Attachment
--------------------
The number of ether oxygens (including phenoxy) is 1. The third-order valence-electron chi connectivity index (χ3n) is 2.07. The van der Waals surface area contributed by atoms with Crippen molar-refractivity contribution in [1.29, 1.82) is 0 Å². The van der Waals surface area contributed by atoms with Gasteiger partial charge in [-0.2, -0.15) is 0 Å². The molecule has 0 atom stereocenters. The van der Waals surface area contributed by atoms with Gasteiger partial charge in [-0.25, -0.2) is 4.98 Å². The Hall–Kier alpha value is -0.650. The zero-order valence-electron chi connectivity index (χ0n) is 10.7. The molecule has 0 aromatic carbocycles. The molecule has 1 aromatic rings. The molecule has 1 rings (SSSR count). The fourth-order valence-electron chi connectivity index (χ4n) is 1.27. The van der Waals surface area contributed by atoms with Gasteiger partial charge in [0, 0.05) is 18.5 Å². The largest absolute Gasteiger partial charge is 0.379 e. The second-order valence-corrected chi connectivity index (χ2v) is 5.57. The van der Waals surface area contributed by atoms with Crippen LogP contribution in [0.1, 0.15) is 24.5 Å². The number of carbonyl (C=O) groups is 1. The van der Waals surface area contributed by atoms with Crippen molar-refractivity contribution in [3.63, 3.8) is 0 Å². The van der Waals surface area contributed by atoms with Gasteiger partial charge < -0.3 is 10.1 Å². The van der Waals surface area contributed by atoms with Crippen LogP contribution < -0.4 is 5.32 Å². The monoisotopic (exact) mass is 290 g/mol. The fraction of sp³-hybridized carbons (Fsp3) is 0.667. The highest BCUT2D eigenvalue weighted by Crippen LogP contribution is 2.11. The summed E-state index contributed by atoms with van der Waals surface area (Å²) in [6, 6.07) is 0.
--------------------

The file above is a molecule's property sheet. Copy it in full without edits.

The number of ether oxygens (including phenoxy) is 1. The third-order valence-electron chi connectivity index (χ3n) is 2.07. The van der Waals surface area contributed by atoms with Crippen molar-refractivity contribution in [1.29, 1.82) is 0 Å². The van der Waals surface area contributed by atoms with Gasteiger partial charge in [-0.2, -0.15) is 0 Å². The molecule has 0 atom stereocenters. The van der Waals surface area contributed by atoms with Gasteiger partial charge in [-0.25, -0.2) is 4.98 Å². The Hall–Kier alpha value is -0.650. The zero-order valence-electron chi connectivity index (χ0n) is 10.7. The molecule has 0 aromatic carbocycles. The molecule has 1 aromatic rings. The molecule has 1 rings (SSSR count). The fourth-order valence-electron chi connectivity index (χ4n) is 1.27. The van der Waals surface area contributed by atoms with Gasteiger partial charge in [0, 0.05) is 18.5 Å². The largest absolute Gasteiger partial charge is 0.379 e. The second-order valence-corrected chi connectivity index (χ2v) is 5.57. The van der Waals surface area contributed by atoms with Crippen LogP contribution in [0.1, 0.15) is 24.5 Å². The number of carbonyl (C=O) groups is 1. The van der Waals surface area contributed by atoms with Crippen molar-refractivity contribution in [3.63, 3.8) is 0 Å². The van der Waals surface area contributed by atoms with Gasteiger partial charge < -0.3 is 10.1 Å². The van der Waals surface area contributed by atoms with Crippen LogP contribution < -0.4 is 5.32 Å². The monoisotopic (exact) mass is 290 g/mol. The fraction of sp³-hybridized carbons (Fsp3) is 0.667. The highest BCUT2D eigenvalue weighted by Crippen LogP contribution is 2.11. The summed E-state index contributed by atoms with van der Waals surface area (Å²) in [6, 6.07) is 0.